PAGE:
“Studies confirm that VR significantly improves the effectiveness of medical education programs. Adding real haptics increases accuracy and delivers full skills transfer,” says the Fundamental VR website. In fact, it cites research showing a 44 per cent improvement in surgical accuracy when haptics are part of the VR experience.

“In the training space, when you’re using it for simulation, a surgeon’s work is very tactile and dexterous,” says Haply’s Jessica Henry. “We enable them to train using those instruments with the proper weights, the proper forces, that they’d encounter in surgery as opposed to textbooks or cadavers. It’s a more enriched way of interacting.”

And it really, really feels real.

Below: Haply’s Jessica Henry manipulates the Inverse3



Haply Robotics Jessica



It’s always great discovering another new company in the robotics field, particularly one with an innovative solution like the Inverse3. It’s also great when these companies are Canadian.

“Haply Robotics has identified a clear void in the marketplace and created a solution,” says Indro Robotics CEO Philip Reece. “With the growth in remote robotics – not just surgery – I can see a wide range of use-cases for the Inverse3. Congratulations to the Haply team on being ahead of the curve.”

For more info on the product, check out the Haply Robotics website.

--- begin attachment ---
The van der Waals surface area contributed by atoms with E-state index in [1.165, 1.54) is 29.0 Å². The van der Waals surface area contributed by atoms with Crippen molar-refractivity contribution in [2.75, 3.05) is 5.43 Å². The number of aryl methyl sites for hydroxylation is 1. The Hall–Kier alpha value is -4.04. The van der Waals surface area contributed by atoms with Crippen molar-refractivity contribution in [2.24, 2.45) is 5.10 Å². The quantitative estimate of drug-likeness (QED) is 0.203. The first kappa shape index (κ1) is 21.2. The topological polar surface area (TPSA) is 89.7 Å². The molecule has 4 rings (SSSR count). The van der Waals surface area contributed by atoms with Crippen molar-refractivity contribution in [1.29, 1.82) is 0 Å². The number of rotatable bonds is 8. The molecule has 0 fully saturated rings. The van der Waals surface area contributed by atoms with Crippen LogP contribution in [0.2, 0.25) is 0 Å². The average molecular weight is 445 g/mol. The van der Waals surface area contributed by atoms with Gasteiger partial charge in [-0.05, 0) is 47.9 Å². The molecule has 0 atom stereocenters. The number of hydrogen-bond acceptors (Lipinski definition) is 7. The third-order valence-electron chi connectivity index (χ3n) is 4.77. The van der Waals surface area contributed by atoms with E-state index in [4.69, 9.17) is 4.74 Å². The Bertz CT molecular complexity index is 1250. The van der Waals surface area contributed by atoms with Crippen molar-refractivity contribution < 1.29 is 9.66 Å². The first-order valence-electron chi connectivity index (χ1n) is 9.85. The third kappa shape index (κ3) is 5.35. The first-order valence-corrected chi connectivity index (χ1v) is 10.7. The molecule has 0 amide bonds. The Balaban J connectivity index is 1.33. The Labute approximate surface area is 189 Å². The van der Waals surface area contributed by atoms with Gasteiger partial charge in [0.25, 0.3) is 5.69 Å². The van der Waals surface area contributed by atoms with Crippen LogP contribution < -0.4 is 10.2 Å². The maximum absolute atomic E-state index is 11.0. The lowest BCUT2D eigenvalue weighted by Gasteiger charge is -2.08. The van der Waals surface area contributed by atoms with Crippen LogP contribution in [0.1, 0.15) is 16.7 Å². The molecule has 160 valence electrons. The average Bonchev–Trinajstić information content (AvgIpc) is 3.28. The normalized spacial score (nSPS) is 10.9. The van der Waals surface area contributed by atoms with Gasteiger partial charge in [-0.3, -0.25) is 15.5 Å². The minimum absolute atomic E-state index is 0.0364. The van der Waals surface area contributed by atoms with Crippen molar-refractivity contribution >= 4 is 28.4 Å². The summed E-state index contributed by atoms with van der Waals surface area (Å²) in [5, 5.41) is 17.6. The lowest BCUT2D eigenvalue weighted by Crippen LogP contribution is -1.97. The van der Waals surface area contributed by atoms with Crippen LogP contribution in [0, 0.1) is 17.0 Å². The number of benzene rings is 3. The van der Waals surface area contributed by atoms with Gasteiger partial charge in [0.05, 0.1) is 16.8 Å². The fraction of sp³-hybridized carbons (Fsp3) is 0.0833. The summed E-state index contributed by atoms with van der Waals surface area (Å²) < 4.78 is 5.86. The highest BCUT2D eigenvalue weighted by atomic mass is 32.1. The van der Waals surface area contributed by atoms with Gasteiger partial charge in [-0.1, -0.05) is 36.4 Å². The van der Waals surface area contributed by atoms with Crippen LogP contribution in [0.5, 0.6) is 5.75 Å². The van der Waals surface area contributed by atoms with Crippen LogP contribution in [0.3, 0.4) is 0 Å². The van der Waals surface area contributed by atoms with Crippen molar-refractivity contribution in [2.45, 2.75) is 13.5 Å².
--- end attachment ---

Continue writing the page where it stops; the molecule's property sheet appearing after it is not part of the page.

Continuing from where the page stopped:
Assistive devices on the rise at Korea’s Robot World Conference

Assistive devices on the rise at Korea’s Robot World Conference

By Scott Simmie

A major robotics conference is underway in Seoul, South Korea.

Robot World 2023 features some 200 exhibitors and 700 booths, ranging all the way from heavy hitters like Hyundai (which makes robots for industrial purposes) through to companies that manufacture the various widgets that make up the robot supply chain. There are manufacturers of wheels, servos, end effectors, lubricants, cable management systems – you name it, you’ll find it.

Need a hand? There’s no shortage of robotic arms. While many are suited for factory and warehouse work, others are destined for the food services industry. Turn a corner and you’re more likely than not to see an arm smoothly pouring a coffee, grabbing a soft drink or snack and presenting it to an attendee.

Below: A Hyundai robot that can lift and reposition autonomobiles. It’s part of the Hyundai WIA (World Industrial Ace) division.



The robots at this show illustrate the many use-cases. There are welding robots, pick-and-place machines, and heavy-lift AMRs (Autonomous Mobile Robots) that can lift more than a ton. Need something stacked, sorted, inspected, delivered? Want a manipulator arm you can program to start preparing French fries the moment a take-out order has been placed by an app? Need a robot to move a car?

At Robot World 2023, you’ll find all of the above – and more.




But there was another category of robot on display at the exhibition: Assistive medical devices. Specifically, very smart machines that can be used for patients requiring rehabilitation.